Tax Analysts Blog

And Then There Was One: When Tax Brackets Get REALLY Narrow

Posted on Sep 17, 2010

As debate over extending all/most/some/none of the Bush tax cuts continues to heat up, liberals are giving new attention to an old idea: special tax brackets for the super rich. It's easy to forget -- especially in this bracket-starved era when lawmakers have left us with just half a dozen lines of demarcation in the income tax. But once upon a time, there used to be scads of brackets. And some of them were very, very selective.

Before the 1986 tax reform, the income tax had 15 brackets. That seems like a lot, until you consider this choice fact: In the 1930s, there were more than 50! Take a gander at the Tax Foundation's history of tax rates and brackets and you'll see what I mean.

Back in the salad days of soak-the-rich taxation, some brackets had only a handful of not-so-lucky occupants. And near the top of the income scale, brackets could get lonely indeed. One bracket established in the mid 1930s had only a single taxpayer: John D. Rockefeller, Jr.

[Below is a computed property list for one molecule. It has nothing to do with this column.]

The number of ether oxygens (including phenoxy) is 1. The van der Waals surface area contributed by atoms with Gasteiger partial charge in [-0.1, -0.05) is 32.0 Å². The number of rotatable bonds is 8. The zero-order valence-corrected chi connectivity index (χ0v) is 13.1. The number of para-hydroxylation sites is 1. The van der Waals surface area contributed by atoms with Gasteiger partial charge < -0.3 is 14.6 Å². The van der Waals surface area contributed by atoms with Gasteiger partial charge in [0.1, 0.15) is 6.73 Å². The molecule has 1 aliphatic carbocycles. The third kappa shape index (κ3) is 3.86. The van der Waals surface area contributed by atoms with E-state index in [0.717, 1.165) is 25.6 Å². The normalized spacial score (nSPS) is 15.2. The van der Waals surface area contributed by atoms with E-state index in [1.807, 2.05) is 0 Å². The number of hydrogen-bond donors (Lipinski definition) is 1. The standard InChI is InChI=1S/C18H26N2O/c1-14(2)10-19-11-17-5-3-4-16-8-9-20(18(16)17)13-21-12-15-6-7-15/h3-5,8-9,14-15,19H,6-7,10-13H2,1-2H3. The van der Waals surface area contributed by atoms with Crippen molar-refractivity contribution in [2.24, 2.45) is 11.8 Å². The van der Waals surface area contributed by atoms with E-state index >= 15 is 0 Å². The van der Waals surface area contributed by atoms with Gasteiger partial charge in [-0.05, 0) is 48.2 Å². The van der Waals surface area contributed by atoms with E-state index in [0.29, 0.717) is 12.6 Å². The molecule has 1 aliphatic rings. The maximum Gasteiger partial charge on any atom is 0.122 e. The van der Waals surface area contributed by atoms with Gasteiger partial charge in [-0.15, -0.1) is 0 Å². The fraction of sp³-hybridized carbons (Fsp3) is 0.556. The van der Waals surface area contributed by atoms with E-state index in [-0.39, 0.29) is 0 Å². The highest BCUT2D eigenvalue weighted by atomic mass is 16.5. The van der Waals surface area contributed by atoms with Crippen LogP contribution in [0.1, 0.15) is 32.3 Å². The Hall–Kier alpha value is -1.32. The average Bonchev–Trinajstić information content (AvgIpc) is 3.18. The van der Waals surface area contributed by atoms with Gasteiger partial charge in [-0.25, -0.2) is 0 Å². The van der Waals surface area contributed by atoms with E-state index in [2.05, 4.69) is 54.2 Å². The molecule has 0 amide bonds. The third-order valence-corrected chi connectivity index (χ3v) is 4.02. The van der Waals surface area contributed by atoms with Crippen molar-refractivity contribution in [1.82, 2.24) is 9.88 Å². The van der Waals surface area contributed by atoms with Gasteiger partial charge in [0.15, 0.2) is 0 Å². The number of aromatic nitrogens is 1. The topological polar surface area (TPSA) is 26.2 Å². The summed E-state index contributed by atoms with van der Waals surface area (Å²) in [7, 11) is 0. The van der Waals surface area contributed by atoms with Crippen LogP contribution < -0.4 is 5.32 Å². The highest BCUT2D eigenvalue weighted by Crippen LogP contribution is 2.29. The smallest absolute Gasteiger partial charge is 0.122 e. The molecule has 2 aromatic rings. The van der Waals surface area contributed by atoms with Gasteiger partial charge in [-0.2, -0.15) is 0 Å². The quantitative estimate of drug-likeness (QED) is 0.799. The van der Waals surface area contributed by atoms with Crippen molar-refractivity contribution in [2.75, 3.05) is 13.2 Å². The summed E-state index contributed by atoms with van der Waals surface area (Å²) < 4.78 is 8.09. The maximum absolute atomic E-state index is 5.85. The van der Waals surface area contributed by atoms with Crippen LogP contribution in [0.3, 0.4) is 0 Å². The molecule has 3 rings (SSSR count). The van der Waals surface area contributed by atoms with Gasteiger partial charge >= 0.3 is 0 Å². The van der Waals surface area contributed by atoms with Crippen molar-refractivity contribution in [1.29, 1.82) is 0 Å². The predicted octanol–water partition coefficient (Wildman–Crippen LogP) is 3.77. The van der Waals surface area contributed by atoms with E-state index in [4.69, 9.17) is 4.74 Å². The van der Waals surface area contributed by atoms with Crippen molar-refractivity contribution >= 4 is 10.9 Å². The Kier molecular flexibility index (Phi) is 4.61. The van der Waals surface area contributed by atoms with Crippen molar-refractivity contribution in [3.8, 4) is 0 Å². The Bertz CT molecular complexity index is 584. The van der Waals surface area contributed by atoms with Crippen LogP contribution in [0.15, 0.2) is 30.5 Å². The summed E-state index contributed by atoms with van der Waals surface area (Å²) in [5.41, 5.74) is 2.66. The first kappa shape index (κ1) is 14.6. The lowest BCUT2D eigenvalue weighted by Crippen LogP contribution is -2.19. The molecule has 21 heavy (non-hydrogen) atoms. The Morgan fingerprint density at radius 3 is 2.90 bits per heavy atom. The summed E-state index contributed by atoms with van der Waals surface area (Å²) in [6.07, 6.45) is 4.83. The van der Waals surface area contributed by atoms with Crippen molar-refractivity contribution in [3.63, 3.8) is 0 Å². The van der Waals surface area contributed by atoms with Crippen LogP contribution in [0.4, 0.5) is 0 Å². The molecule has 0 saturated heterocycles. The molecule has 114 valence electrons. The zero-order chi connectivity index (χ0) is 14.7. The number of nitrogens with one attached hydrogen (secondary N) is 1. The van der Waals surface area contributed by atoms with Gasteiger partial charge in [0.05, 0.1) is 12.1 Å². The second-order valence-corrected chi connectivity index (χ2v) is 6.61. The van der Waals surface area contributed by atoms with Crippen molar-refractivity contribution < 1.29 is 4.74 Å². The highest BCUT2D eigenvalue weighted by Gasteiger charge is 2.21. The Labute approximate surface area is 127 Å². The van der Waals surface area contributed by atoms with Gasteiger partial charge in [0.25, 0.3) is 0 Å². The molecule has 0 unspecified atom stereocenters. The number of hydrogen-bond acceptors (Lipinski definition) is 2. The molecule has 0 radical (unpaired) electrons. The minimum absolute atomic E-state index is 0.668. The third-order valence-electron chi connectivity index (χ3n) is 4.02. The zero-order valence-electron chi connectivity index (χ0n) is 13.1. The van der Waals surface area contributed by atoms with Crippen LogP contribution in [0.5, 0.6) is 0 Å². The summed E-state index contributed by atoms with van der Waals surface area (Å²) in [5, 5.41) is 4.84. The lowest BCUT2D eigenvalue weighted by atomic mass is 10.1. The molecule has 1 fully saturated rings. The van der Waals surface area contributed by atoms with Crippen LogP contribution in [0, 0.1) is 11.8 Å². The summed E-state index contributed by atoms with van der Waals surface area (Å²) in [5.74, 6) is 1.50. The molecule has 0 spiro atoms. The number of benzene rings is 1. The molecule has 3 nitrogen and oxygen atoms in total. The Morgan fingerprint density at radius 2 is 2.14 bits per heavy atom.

The Rockefeller Bracket, created by the so-called Wealth Tax Act of 1935, applied to income over $5 million. That's a big number by any measure, but it's especially impressive when converted to 2010 dollars. To get that sort of narrow distinction today, lawmakers would need a bracket starting around $851 million in annual income (if you want to know how I get this number, visit and try out their relative value calculator.)

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